The budding economic recovery is getting little help from the home building industry, which normally creates jobs and boosts growth as a recession ends.
Construction of U.S. homes unexpectedly plunged last month to its lowest point since April, the Commerce Department said Wednesday. The weak figures show that builders still lack confidence that buyers can soak up the glut of unsold homes already on the market — a supply magnified by a record number of home foreclosures.
The figures also illustrate how much the fledgling recovery depends on government support. Builders broke ground on fewer homes in part because of uncertainty in October about whether Congress would extend a tax credit for homebuyers. Earlier this month, lawmakers renewed the credit and extended it to more buyers.
Even with government aid, the weakness of the housing sector is dragging on the recovery.
"It will take a while before residential construction begins to contribute meaningfully to growth," Jennifer Lee, an economist at BMO Capital Markets, wrote in a research note.
The sluggish recovery is also holding down inflation. While consumer prices edged up faster than expected in October, they remain lower than they were a year ago. And inflation is expected to remain subdued.
The Labor Department said consumer prices rose 0.3 percent in October, a bit more than the 0.2 percent economists had expected. Core inflation, which excludes energy and food, rose 0.2 percent, compared with analysts' expectation for a 0.1 percent rise.
The higher figure was driven by another increase in energy prices and the biggest jump in new car prices in 28 years. The price of used cars and trucks also rose by the most since September 1980.
Analysts said the jump in used car prices partially reflected the government's "Cash for Clunkers" rebate program, which has reduced the stockpile of used vehicles since cars which qualified for that program were junked and therefore not available for resale.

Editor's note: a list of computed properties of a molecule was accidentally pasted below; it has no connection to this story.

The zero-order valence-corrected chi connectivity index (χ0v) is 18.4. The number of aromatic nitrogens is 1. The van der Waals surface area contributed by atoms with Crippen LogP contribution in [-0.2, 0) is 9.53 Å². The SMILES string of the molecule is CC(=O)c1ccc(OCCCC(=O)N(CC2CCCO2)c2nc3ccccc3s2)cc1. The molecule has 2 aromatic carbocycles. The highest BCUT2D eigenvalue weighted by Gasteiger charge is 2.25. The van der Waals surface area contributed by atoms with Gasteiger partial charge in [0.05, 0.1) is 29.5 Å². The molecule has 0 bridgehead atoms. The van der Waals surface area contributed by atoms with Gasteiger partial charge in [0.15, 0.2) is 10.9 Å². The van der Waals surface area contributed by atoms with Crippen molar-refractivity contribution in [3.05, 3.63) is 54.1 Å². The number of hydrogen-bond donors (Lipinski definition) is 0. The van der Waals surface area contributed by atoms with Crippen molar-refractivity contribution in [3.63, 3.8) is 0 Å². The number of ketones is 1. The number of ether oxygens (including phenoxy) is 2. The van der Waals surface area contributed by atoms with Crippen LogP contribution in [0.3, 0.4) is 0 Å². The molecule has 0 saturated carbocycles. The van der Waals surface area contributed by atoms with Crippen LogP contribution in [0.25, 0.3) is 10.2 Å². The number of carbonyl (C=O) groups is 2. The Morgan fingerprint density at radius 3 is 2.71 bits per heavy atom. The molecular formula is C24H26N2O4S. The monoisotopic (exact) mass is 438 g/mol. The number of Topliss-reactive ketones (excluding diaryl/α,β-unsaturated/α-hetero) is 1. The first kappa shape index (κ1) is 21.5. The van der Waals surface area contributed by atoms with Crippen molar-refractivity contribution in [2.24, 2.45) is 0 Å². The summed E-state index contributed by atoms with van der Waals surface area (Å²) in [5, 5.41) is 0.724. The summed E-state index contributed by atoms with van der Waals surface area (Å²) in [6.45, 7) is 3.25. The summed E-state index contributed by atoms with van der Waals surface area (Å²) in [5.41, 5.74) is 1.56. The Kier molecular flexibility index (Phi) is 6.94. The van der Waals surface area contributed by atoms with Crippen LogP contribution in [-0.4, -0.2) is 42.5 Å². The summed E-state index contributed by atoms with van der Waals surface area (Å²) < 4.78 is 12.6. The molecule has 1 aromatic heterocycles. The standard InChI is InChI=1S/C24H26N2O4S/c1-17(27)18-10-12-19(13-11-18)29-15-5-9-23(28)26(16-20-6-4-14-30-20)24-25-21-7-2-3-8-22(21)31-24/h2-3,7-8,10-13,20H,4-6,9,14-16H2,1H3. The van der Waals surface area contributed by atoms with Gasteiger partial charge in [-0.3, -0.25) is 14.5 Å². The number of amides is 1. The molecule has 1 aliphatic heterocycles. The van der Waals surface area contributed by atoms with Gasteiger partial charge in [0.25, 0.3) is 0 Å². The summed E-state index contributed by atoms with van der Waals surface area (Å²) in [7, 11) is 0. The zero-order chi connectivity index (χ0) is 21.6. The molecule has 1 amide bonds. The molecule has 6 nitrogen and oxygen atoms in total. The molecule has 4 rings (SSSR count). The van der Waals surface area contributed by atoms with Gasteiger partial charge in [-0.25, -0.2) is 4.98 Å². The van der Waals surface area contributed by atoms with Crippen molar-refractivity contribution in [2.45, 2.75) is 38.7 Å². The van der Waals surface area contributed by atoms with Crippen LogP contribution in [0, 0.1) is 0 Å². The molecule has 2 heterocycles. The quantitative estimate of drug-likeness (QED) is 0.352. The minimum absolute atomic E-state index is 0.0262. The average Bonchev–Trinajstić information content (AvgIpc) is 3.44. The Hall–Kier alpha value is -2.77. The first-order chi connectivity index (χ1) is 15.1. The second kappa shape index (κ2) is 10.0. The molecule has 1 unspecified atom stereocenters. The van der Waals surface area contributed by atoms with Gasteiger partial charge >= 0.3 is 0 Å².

The advance in both new and used car prices accounted for 90 percent of the increase in core inflation last month, government analysts said.
On Wall Street, stocks edged down following the unexpected drop in home construction and disappointing forecasts from technology companies. The modest drop came a day after major stock indicators closed at 13-month highs, including the Dow Jones industrial average, which has risen nine of the past 10 days. The Dow lost about 40 points in midday trading Wednesday, and broader indexes also dipped.
The report on home construction said building of homes and apartments fell 10.6 percent in October to a seasonally adjusted annual rate of 529,000, from an upwardly revised 592,000 in September. Economists polled by Thomson Reuters had expected a pace of 600,000.
Applications for building permits, a gauge of future activity, fell 4 percent to an annual rate of 552,000 units. That was the lowest since May and missed analysts' expectations of 580,000. But permits for single-family homes fell only 0.2 percent.
The National Association of Home Builders said this week that its housing market index remained unchanged in November, reflecting a cautious outlook from residential developers as they waited to learn the credit's fate.
The trade association said its index stood at 17 for the second straight month. Index readings below 50 indicate negative sentiment about the market.
Buyers who have owned their current homes for at least five years are now eligible for tax credits of up to $6,500, while first-time homebuyers would still get up to $8,000. To qualify, buyers have to sign a purchase agreement by April 30.
Yet construction has been weakened as foreclosures have flooded the housing market with bargain-priced properties that sometimes sell for cheaper than builders' costs. The number of homes under construction last month fell 3.4 percent to 560,000, the lowest on records dating to 1970.
And more than 332,000 households, or one in every 385 U.S. homes, received a foreclosure-related notice in October, according to RealtyTrac Inc.
Those trends are weighing on the economic rebound.
In an interview Wednesday, President Barack Obama said he's worried that spending too much money to help revive the economy could undermine a fragile U.S. recovery and cause a double-dip recession. That occurs when the economy begins to recover briefly from a recession only to be dragged back under.
Obama told Fox News that his administration is weighing tax breaks that could encourage businesses to begin hiring again.
But he added that if the nation keeps adding to deficit spending through tax cuts or more stimulus spending, people could lose confidence in the U.S. economy, and that could "lead to a double-dip recession."